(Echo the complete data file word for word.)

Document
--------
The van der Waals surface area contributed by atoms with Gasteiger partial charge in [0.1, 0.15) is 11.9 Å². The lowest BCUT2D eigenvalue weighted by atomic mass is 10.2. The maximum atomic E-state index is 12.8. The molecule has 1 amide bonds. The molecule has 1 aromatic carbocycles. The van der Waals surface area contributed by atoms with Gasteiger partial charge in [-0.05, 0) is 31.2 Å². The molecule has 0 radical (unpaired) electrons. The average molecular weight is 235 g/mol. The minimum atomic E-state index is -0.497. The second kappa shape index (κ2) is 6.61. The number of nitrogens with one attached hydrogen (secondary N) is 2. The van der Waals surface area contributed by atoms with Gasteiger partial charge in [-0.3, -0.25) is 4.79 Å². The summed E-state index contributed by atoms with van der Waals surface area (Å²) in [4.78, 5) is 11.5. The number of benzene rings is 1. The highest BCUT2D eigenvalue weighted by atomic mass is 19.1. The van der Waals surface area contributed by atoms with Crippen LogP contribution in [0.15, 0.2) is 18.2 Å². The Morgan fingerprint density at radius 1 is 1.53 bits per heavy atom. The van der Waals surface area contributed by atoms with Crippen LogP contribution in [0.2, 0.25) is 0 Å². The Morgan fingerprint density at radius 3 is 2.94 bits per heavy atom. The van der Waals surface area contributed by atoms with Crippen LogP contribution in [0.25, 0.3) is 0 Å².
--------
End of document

The van der Waals surface area contributed by atoms with Gasteiger partial charge in [0.1, 0.15) is 11.9 Å². The lowest BCUT2D eigenvalue weighted by atomic mass is 10.2. The maximum atomic E-state index is 12.8. The molecule has 1 amide bonds. The molecule has 1 aromatic carbocycles. The van der Waals surface area contributed by atoms with Gasteiger partial charge in [-0.05, 0) is 31.2 Å². The molecule has 0 radical (unpaired) electrons. The average molecular weight is 235 g/mol. The minimum atomic E-state index is -0.497. The second kappa shape index (κ2) is 6.61. The number of nitrogens with one attached hydrogen (secondary N) is 2. The van der Waals surface area contributed by atoms with Gasteiger partial charge in [-0.3, -0.25) is 4.79 Å². The summed E-state index contributed by atoms with van der Waals surface area (Å²) in [4.78, 5) is 11.5. The number of benzene rings is 1. The highest BCUT2D eigenvalue weighted by atomic mass is 19.1. The van der Waals surface area contributed by atoms with Crippen LogP contribution in [0.15, 0.2) is 18.2 Å². The Morgan fingerprint density at radius 1 is 1.53 bits per heavy atom. The van der Waals surface area contributed by atoms with Crippen LogP contribution in [0.2, 0.25) is 0 Å². The Morgan fingerprint density at radius 3 is 2.94 bits per heavy atom. The van der Waals surface area contributed by atoms with Crippen LogP contribution in [0.25, 0.3) is 0 Å².